New Ballistic Missiles Displayed at the Houthi Military Parade

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The Houthi Yemeni Hatem missile is believed to be a derivative of the Iranian Kheibar Shekan missile

New ballistic, cruise and loitering missiles were shown by the Houthis in the recent military parade in Sanaa, Yemen. Among the new missiles were several types of precision-guided ballistic missiles, capable of attack at ranges from 300 to 1,400 km, carrying warheads weighing up to half a ton. All missiles are believed to be Iranian designed, they were likely delivered to Yemen as pre-assembled or knocked down kits.

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These new ballistic missiles were displayed by the Houthis in the military parade in Sanaa, Yemen. Among the new ballistic missiles were Hatem, Falaq, and Karar. All are believed to be variants of Iranian missiles.

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Like the Iranian Kheibar Shekan missile, the new Hatem uses solid propulsion and has four large aerodynamic fins for trajectory correction, turning this large missile into a precision strike weapon.

Hatem – A new missile blending several design features from Russian and Iranian missiles; this missile bears many similarities to the Iranian Kheibar Shekan, which was introduced by Iran in 2022. Like the Iranian missile, Hatem uses solid propulsion and has four large aerodynamic fins for trajectory correction, turning this large missile into a precision strike weapon. At an initial gross weight of 4500 kg, Kheibar Shekan carried half a ton of payload to 1,450 km. The warhead is carried in a maneuverable reentry vehicle that separates from the missile’s body upon reentry, thus avoiding conventional missile defense systems. The missile is 10.5 meters long, and its diameter is 800 mm.

long-range ballistic missile using liquid propulsion likely based on Iran’s Qiam-1 missile.

FALAQ – long-range ballistic missile using liquid propulsion likely based on Iran’s Qiam-1 missile. Falaq seems to be a Burkan 2H derivative of the operationally proven Burkhan-H, which is also based on the Iranian Qiam-1 missile. Burkhan H has been used by the Houthis in recent years on attacks against Saudi Arabia. Qiam-1 missiles were also used by Iran in their attack on the Ain Assad airbase in Iraq, following the killing of Kassem Suleimani by the US forces in 2019. Qiam 1 has a range of 800 km. According to missile expert Tal Inbar, one of the distinctive changes in Falaq. Unlike the Irani Qiam-1, Falaq has small rectangular fins at the base and what looks like two retro-rockets designed to separate the reentry vehicle carrying the warhead from the missile’s body.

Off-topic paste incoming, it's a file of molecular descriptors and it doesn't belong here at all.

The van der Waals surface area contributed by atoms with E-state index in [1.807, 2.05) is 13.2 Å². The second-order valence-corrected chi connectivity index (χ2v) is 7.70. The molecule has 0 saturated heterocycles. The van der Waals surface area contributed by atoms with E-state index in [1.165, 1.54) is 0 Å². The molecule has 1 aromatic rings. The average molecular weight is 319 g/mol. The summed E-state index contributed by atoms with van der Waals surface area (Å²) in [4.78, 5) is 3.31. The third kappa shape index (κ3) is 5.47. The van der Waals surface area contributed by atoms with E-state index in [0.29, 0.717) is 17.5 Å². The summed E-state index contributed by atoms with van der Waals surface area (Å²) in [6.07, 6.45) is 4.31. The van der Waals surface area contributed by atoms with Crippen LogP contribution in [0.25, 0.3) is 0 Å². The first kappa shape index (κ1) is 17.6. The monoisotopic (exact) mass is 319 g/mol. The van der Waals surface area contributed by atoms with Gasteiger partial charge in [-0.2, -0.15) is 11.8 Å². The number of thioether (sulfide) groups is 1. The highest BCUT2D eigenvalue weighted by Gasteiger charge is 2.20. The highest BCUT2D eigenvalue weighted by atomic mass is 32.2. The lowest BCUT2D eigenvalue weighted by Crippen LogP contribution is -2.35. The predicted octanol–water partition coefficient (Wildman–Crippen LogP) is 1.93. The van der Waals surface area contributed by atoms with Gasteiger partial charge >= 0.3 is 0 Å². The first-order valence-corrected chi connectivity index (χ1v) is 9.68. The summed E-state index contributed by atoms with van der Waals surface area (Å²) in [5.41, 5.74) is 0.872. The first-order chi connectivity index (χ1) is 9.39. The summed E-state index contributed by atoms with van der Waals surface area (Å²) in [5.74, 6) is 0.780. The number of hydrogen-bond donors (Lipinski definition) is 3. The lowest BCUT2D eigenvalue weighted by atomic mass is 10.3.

Unlike the Irani Qiam-1, Falaq has small rectangular fins at the base and what looks like two retro-rockets designed to separate the reentry vehicle carrying the warhead from the missile’s body.

According to CSIS MissileThreat report, Qiam-1 is distinguished from other Scud variants by its lack of tail fins, instead using a thrust vector control system to stabilize the missile. The missile also uses a separable warhead and ground-based radio guidance system, improving its accuracy over prior Scud-based designs. In addition to improving accuracy, the reentry vehicle’s configuration could reduce the radar signature, potentially increasing its survivability against missile defenses.

separable warhead and ground-based radio guidance system, improving its accuracy over prior Scud-based designs. In addition to improving accuracy, the reentry vehicle’s configuration could reduce the radar signature, potentially increasing its survivability against missile defenses.

Karar is likely a derivative of the Iranian Zolfaghar missile. It uses a solid rocket to reach up to 700 km range, carrying a warhead weighing 400 – 650, according to the missile’s configuration. The Houthis claim a slightly shorter range (500 km), which corresponds with a heavier warhead. The Iranian missile is described as a precision strike weapon, delivering a warhead weighing half a ton within 10-30 meters from the designated location.

A similar weapon is designed for anti-ship missions, probably derived from the Iranian Zolfaghar Basir. This variant delivers a warhead weight of 550 kg to attack ships at sea at ranges of up to 400 km range. Terminal homing is based on radar or infrared seeker.[/wlm_ismember]

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Karar is likely a derivative of the Iranian Zolfaghar missile.